When you watch a loved one have PTSD, it can leave you feeling useless for not knowing how to comfort them. One thing I have learned from personal experience is not to pressure them into talking about their trauma. Instead, be there to provide them with emotional support. Even if they don’t want to talk about what they feel, remind them that you are there for them. The easiest way to make them feel accepted and comforted is by psychically being there for them and keeping them engaged. Most of us fail to understand that it is not essential to know what to say to comfort someone going through PTSD but to be able to hear them out and be a support whenever they feel like talking about their feelings.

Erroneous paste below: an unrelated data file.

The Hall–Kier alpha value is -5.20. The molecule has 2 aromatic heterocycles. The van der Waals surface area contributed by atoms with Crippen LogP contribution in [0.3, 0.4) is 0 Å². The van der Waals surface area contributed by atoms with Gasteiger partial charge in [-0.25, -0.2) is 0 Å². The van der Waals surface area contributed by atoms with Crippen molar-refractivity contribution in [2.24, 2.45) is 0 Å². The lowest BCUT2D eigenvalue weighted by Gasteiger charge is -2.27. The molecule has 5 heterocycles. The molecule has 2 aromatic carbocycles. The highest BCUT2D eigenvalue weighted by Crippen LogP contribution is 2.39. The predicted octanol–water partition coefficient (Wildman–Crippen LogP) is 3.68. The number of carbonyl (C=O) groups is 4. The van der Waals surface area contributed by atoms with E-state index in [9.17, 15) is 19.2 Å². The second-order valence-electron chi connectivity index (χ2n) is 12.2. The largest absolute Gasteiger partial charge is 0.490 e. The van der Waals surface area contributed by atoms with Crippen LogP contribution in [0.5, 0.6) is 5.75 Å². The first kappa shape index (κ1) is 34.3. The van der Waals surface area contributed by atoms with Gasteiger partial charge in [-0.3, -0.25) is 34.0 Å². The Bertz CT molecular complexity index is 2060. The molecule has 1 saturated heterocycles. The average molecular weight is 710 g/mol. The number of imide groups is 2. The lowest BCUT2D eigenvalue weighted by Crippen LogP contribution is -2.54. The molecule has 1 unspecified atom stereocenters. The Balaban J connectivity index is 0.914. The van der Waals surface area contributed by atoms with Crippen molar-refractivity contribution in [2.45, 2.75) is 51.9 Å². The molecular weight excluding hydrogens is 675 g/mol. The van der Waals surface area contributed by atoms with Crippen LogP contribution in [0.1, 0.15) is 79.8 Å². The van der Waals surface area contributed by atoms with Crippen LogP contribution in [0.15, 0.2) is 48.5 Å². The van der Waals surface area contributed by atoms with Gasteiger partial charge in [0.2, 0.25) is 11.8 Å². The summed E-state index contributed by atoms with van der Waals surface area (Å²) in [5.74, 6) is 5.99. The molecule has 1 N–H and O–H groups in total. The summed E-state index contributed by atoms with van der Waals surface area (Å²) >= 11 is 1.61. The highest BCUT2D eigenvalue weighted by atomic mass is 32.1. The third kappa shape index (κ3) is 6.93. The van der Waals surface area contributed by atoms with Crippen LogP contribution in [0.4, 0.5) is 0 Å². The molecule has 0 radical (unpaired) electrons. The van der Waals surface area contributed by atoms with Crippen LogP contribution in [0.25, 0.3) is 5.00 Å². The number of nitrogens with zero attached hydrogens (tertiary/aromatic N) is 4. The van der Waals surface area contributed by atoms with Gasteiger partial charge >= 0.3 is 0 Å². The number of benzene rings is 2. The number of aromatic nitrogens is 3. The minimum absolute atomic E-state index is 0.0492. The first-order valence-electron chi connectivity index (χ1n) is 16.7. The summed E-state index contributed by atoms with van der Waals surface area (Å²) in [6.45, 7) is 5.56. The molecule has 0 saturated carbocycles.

Another way to help them out would be to engage them in activities that have nothing to do with their traumatic experience. Go out on a walk with them, ask them to take a fitness class together, or just set up a reunion dinner with family and friends they haven’t been in touch with lately. For the most part, you will have to encourage them to pursue things that will divert their mind from the trauma and please them. Always remember that while you are trying to make an effort by engaging them in activities. Let them take the lead and decide what makes them feel calm and safe. While these were all tips on helping a loved one with PTSD, I want you to also remember that your mental well-being is as important. When you feel calm and relaxed yourself, you will be able to provide support and help in a better manner. Lastly, my most important advice is to be patient. Sometimes, they will be making significant progress for months, but one small trigger can take them back to square one. You have to remember that recovery is a long process, which also involves setbacks. Therefore, you have to be there for them in a positive manner to show them your love and support.

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